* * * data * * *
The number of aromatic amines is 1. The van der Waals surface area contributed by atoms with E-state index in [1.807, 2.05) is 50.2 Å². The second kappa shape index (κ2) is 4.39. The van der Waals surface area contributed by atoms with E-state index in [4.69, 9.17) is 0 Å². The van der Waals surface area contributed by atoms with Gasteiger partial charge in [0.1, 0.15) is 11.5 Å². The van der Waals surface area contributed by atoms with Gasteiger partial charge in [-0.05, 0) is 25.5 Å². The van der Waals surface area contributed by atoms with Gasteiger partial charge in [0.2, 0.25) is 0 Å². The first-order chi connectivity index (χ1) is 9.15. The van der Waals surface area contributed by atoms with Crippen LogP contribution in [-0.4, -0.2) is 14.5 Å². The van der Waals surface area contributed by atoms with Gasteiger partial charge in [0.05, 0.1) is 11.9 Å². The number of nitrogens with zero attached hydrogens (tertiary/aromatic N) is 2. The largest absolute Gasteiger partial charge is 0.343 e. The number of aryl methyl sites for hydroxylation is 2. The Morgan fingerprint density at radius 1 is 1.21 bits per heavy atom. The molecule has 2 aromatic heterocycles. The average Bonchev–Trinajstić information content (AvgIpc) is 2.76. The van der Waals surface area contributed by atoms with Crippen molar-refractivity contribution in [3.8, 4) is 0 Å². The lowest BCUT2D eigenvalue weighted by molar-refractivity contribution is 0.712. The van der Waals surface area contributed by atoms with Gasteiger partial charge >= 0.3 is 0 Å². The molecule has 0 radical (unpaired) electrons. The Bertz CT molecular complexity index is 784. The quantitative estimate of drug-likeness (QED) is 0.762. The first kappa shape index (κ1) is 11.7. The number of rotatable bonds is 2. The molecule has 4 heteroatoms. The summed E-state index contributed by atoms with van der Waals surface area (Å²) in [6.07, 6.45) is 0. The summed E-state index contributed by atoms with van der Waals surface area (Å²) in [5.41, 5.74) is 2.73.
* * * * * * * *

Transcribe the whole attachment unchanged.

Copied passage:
The number of aromatic amines is 1. The van der Waals surface area contributed by atoms with E-state index in [1.807, 2.05) is 50.2 Å². The second kappa shape index (κ2) is 4.39. The van der Waals surface area contributed by atoms with E-state index in [4.69, 9.17) is 0 Å². The van der Waals surface area contributed by atoms with Gasteiger partial charge in [0.1, 0.15) is 11.5 Å². The van der Waals surface area contributed by atoms with Gasteiger partial charge in [-0.05, 0) is 25.5 Å². The van der Waals surface area contributed by atoms with Gasteiger partial charge in [0.2, 0.25) is 0 Å². The first-order chi connectivity index (χ1) is 9.15. The van der Waals surface area contributed by atoms with Crippen LogP contribution in [-0.4, -0.2) is 14.5 Å². The van der Waals surface area contributed by atoms with Gasteiger partial charge in [0.05, 0.1) is 11.9 Å². The number of nitrogens with zero attached hydrogens (tertiary/aromatic N) is 2. The largest absolute Gasteiger partial charge is 0.343 e. The number of aryl methyl sites for hydroxylation is 2. The Morgan fingerprint density at radius 1 is 1.21 bits per heavy atom. The molecule has 2 aromatic heterocycles. The average Bonchev–Trinajstić information content (AvgIpc) is 2.76. The van der Waals surface area contributed by atoms with Crippen molar-refractivity contribution in [3.8, 4) is 0 Å². The lowest BCUT2D eigenvalue weighted by molar-refractivity contribution is 0.712. The van der Waals surface area contributed by atoms with Gasteiger partial charge >= 0.3 is 0 Å². The molecule has 0 radical (unpaired) electrons. The Bertz CT molecular complexity index is 784. The quantitative estimate of drug-likeness (QED) is 0.762. The first kappa shape index (κ1) is 11.7. The number of rotatable bonds is 2. The molecule has 4 heteroatoms. The summed E-state index contributed by atoms with van der Waals surface area (Å²) in [6.07, 6.45) is 0. The summed E-state index contributed by atoms with van der Waals surface area (Å²) in [5.41, 5.74) is 2.73.